How To Be A Stress-Free Wedding Guest

By

How To Be A Stress-Free Wedding Guest
Whether dating or single, attending someone else's wedding can be stressful.

Family weddings can up the ante even more. Jennie, a doctor who lives in Devon, and Martin*, a Royal Air Force pilot, had been together for four years when Martin’s brother got married. At the event, "I was being considered part of his family," Jennie remembers. "I felt as if I could be married to Martin already, which felt very scary."

Martin was affected, too. "They looked completely in love," he says of his brother and sister-in-law. "I always thought that everyone had some issues, but this made me think that maybe issues were just a part of my relationship! The vows really made me realize that marriage is all about loving forever unconditionally. I didn’t know if that was Jennie and me, or not."

Jennie and Martin broke up a few weeks later. But six months after that, Jennie began to have second thoughts. The catalyst, ironically, was being a bridesmaid at another wedding. "This wedding was much more what I’d like for myself, and I enjoyed it," she says, despite the awkward conversations with other guests about her relationship status. "At the end of the evening, when the cheesy tunes came on, I found myself wishing Martin was there."

Jennie’s nostalgia for her ex is a typical wedding-guest reaction, often exacerbated by what author Darcy Cosper calls "prom mentality." "Everyone is well-dressed, high on champagne, well-fed, and often far from home, surrounded by attractive strangers in a flower-bedecked, candle-lit setting," says Cosper, whose recent satirical novel, The Wedding Season, takes its protagonist and her boyfriend through 17 weddings in a single summer. (Yep, a movie version, starring Nicole Kidman, is in production.) "And, of course, the day itself is about the ostensible triumph of love over all."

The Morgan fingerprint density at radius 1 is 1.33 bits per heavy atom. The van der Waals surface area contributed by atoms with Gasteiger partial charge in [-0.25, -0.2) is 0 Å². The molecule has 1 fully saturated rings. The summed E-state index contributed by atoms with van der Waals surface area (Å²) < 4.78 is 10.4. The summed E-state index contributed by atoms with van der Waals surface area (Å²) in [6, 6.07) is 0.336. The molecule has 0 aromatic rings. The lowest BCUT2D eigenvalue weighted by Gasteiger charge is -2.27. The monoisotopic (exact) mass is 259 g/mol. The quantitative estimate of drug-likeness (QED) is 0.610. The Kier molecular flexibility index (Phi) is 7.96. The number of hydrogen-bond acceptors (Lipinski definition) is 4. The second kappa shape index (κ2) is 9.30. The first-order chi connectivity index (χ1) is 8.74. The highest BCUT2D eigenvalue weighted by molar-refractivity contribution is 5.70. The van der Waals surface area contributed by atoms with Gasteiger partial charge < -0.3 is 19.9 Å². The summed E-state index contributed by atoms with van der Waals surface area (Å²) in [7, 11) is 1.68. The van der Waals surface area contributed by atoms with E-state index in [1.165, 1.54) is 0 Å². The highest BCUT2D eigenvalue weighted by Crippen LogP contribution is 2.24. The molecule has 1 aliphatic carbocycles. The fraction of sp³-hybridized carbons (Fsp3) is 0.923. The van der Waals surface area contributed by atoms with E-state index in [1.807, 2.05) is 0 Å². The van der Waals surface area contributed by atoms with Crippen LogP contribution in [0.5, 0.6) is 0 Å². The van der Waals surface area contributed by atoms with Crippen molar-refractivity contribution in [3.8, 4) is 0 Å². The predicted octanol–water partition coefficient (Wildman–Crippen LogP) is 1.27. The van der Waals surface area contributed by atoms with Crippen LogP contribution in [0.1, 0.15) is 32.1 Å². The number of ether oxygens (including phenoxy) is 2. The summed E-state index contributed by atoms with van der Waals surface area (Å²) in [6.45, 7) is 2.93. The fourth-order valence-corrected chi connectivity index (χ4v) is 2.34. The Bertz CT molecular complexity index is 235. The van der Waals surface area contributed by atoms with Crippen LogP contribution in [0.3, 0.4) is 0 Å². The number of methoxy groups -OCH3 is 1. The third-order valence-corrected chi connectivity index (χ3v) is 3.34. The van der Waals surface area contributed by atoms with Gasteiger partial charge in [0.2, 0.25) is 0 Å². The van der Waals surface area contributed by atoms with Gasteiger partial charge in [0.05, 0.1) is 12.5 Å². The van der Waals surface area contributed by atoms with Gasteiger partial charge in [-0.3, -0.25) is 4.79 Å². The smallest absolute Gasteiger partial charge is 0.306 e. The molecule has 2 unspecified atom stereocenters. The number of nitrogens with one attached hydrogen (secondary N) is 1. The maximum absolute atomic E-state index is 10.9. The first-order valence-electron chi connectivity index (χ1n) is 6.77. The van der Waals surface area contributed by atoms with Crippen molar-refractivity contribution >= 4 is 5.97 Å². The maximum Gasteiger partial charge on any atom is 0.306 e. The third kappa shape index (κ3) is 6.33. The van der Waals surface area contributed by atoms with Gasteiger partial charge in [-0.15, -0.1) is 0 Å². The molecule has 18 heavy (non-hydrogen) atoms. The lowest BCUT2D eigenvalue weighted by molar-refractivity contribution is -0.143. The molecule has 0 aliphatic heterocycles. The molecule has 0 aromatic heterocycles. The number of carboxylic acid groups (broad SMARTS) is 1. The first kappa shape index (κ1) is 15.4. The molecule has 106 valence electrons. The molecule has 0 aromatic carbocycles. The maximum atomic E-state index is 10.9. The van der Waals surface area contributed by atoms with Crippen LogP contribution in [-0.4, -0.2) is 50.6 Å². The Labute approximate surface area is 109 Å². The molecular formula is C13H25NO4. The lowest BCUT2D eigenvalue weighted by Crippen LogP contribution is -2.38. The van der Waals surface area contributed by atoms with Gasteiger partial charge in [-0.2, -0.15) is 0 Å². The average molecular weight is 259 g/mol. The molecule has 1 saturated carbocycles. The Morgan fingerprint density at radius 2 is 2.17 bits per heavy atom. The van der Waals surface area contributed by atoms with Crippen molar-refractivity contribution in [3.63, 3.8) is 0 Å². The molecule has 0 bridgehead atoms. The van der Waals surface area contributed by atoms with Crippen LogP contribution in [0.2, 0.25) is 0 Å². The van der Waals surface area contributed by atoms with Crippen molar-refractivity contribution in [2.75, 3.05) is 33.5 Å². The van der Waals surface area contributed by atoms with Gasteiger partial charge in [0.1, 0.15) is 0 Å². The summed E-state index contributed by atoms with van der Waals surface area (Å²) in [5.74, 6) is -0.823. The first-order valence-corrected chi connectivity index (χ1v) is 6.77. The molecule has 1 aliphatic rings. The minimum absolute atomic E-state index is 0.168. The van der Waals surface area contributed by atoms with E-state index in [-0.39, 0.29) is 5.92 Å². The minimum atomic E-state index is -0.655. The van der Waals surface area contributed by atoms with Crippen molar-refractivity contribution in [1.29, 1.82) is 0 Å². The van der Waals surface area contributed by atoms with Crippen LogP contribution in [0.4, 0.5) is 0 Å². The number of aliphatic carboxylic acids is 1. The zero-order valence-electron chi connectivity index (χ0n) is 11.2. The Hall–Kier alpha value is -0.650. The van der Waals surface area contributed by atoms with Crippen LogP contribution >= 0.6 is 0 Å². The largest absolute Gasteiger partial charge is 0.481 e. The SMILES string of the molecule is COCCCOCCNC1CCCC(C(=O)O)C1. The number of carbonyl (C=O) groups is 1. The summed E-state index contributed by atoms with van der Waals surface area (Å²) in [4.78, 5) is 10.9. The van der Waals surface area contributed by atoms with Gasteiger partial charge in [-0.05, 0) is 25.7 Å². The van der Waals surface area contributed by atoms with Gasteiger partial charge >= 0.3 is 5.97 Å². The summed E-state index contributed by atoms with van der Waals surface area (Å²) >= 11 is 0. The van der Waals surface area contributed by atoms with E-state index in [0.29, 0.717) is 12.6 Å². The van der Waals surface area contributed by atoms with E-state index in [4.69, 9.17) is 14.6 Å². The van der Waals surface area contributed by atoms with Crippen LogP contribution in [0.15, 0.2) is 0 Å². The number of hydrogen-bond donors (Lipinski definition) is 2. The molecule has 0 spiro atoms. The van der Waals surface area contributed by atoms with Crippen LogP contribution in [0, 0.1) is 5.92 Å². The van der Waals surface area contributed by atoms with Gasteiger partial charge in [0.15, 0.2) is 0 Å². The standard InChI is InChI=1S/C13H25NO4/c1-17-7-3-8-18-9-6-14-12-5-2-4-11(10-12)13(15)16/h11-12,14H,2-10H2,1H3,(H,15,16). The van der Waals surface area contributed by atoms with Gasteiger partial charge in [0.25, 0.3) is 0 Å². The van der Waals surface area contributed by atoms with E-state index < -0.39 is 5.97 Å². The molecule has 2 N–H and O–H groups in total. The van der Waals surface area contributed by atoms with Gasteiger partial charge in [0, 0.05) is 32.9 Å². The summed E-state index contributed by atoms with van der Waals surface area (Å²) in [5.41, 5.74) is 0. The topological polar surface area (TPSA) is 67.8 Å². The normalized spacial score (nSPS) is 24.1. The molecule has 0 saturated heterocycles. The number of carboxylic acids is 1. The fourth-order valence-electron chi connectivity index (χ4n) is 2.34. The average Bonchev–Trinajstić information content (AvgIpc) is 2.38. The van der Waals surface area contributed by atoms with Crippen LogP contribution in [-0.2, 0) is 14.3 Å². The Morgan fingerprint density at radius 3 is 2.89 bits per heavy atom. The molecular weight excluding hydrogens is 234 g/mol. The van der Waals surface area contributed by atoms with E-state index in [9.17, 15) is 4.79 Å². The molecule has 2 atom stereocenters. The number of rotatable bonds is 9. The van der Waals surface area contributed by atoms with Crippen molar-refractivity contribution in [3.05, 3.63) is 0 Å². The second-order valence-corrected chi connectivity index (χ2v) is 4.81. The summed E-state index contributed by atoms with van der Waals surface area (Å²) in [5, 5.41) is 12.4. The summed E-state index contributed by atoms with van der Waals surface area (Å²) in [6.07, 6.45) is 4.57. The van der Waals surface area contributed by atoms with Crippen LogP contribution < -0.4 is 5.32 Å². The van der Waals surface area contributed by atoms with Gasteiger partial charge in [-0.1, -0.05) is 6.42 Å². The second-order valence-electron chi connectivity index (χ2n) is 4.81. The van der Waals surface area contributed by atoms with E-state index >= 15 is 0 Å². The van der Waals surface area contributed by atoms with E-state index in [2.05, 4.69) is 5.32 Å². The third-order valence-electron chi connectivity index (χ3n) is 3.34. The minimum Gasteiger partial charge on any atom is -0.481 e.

In Jennie and Martin's case, love did eventually triumph—surviving not only Martin’s brother's wedding, but also Martin's subsequent dalliance with another girl, and Jennie's six-month sojourn in Australia.

Seven months after Jennie's "bridesmaid moment," the pair is back together, and even looking forward to going to weddings together again. "We’ve got five this year," says Jennie, two of which are on the same day.

But is each one just another opportunity for disaster? Cosper puts weddings in a class of red-alert events: "Any occasion where there's particular pressure for things to be Very Romantic—an anniversary, Valentine's Day, New Year's Eve—the super-elevated expectations set us up for drama and disappointment. Add to that the inevitable if unspoken questions a wedding raises about the couple's own future, and you have ideal conditions for a knock-down-drag-out, or at least a respectably protracted snit."

Exhibit A in the knock-down-drag-out category: Kevin, 26, an IT coordinator, and Celia, 26, a pharmacist, had been together for two years before attending their first wedding, where they succumbed to that most obvious of pitfalls—the open bar. After what Kevin describes as "too many glasses of red wine," and Celia reckons was "the equivalent of my blood supply" in booze, they decided to discuss Celia's traditional Church-of-England upbringing versus Kevin's agnosticism.

Cut to full-scale drunken row.

They patched things up the next day, though, and soon their wedding-battle wounds became merit badges. When Celia slipped a disc and Kevin was sent to Singapore for work, the religion issue faded in significance. A little over a year later, in the place they first met—a summer music festival in Essex—Kevin went down on bended knee, in the mud, amongst the cigarette butts and empty pint glasses, to offer Celia a plastic ring from one of the stalls. "I feel sure that I want to marry Celia, what with getting through the fight at the first wedding and all," says Kevin.

Attending a few more friends' weddings gave Celia similar confidence. "It made it less scary," Celia adds. "I started to think that maybe I wasn't too young to get married and maybe I will still have a life and my personality won’t be sapped out of me in a bid to find the perfect matching curtains and bed linen."